“I didn’t see any open businesses. No schools, no grocery stores, not even a gas station. The only other people on the road were border patrol vehicles.”
Located just south of California’s Coachella Valley, the Salton Sea is a categorical wasteland, haunted by the departed dreams of a place once ripe with promise.
The air is a noxious cocktail of evaporated salt, hydrogen sulfide and half a century’s worth of massive fish die-offs. It’s an atmosphere that has recently managed to make its way 130 miles northeast to Los Angeles, creating an air quality hazard trademarked by an inescapable smell of sulfur. Skateboarding through these badlands, Nobodies is a portrait of what it might look like to rebel after the end of the world.
Little more than half a century ago, this image of post-apocalyptic ruin was slotted to be “The Next Palm Springs,” attracting at its historical peak more yearly visitors than Yosemite. It was a recreational paradise, with summers welcoming young families to fish and watch the speed boats of the Salton Sea 500 skip happily across the lake’s warm and gentle waters. Few at the time were aware of the impending and inevitable ecological disasters ahead of them.
The lake has cycled through many phases over the millennia, transforming from fresh to saltwater, and sometimes disappearing entirely. Its current state of disrepair, however, owes itself not to a natural cycle but to a series of engineering accidents and failures, beginning with the diversion of the Colorado river in 1905 to help irrigate farmland in the Imperial Valley. Without an outlet, accumulated agricultural runoff filling the lake has made the water progressively more saline and contaminated with pesticides and other agricultural chemicals.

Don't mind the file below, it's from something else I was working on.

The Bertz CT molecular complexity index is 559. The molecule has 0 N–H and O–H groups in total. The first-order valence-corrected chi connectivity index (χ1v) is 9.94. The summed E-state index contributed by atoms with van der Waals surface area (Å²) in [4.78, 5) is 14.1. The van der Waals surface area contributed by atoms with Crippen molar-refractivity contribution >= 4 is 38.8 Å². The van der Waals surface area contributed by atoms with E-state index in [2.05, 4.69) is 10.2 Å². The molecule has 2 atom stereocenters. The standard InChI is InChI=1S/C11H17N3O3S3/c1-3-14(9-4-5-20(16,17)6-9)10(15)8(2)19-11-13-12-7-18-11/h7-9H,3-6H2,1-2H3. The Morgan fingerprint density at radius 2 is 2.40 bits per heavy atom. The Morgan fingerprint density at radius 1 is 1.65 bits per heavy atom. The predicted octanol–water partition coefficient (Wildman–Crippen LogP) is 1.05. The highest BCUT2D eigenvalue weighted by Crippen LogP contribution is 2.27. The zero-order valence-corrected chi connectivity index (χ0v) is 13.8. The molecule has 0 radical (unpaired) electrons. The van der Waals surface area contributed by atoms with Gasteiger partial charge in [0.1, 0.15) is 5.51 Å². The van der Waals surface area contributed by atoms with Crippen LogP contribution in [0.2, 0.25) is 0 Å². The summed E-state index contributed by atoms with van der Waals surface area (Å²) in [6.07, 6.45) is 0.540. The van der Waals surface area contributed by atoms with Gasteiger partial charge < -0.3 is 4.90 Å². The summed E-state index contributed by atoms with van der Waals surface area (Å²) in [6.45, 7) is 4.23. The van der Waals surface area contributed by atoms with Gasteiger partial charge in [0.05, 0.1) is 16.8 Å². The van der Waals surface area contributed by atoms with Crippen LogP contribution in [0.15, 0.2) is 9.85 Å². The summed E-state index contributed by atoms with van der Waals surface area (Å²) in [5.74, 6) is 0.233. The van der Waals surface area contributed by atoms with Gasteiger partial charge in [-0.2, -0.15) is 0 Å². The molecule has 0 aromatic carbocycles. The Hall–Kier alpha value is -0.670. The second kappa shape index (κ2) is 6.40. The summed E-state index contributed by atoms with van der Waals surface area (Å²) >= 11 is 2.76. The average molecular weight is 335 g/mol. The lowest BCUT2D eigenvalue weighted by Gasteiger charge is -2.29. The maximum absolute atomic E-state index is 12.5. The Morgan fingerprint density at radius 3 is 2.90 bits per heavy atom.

Today, rapidly diminishing water supplies have made the pesticide and contaminant-ridden lakebed a perfect site for toxic dust storms. In 2015, Imperial County reported the highest asthma-hospitalization rates in the state, more than three times the California state average. Meanwhile, the local wildlife refuge is constantly struggling to save its local fauna from dying of botulism due to the putrid waters and bacteria-laden fish. The Salton Sea is a place incapable of sustaining life, yet burdened with life to sustain.
In spite of all this, there is something undeniably romantic about the post-apocalyptic terrain, surrounded by anthropocene ruin, set aglow in the light of a setting desert sun.
“It’s kind of amazing we were able to shoot that day. It was practically hailing by the time we were an hour out of Venice. Somehow, as soon as we got into the valley, the rain lifted and we got this perfect overcast light. It was pretty magical.”
Southern California is already battling severe droughts, leaving very little option of having even a drop to spare on the drying lake. Rehabilitation plans have been prohibitively expensive, costing an estimated hundreds of billions of dollars. With no financial viability in Salton Sea, very few are willing to invest. Without sufficient funding, government officials have their hands tied. As the clock ticks, we find ourselves helplessly holding our breath, able to do little more than watch.
Still, there’s something to be said about awareness, particularly on the behalf of a community with the political voice of a mere whisper. The next time you’re driving down Sunset and someone comments about that rotten egg smell that’s been around all week, give them a story.
Daniel Regan is a photographer/filmmaker born and raised in Venice, California residing between downtown Los Angeles and New York City. See more of his work at no-school-la.com.
Quotes and Photographs from Dan Regan.
Production and Editorial by Shannon Lee.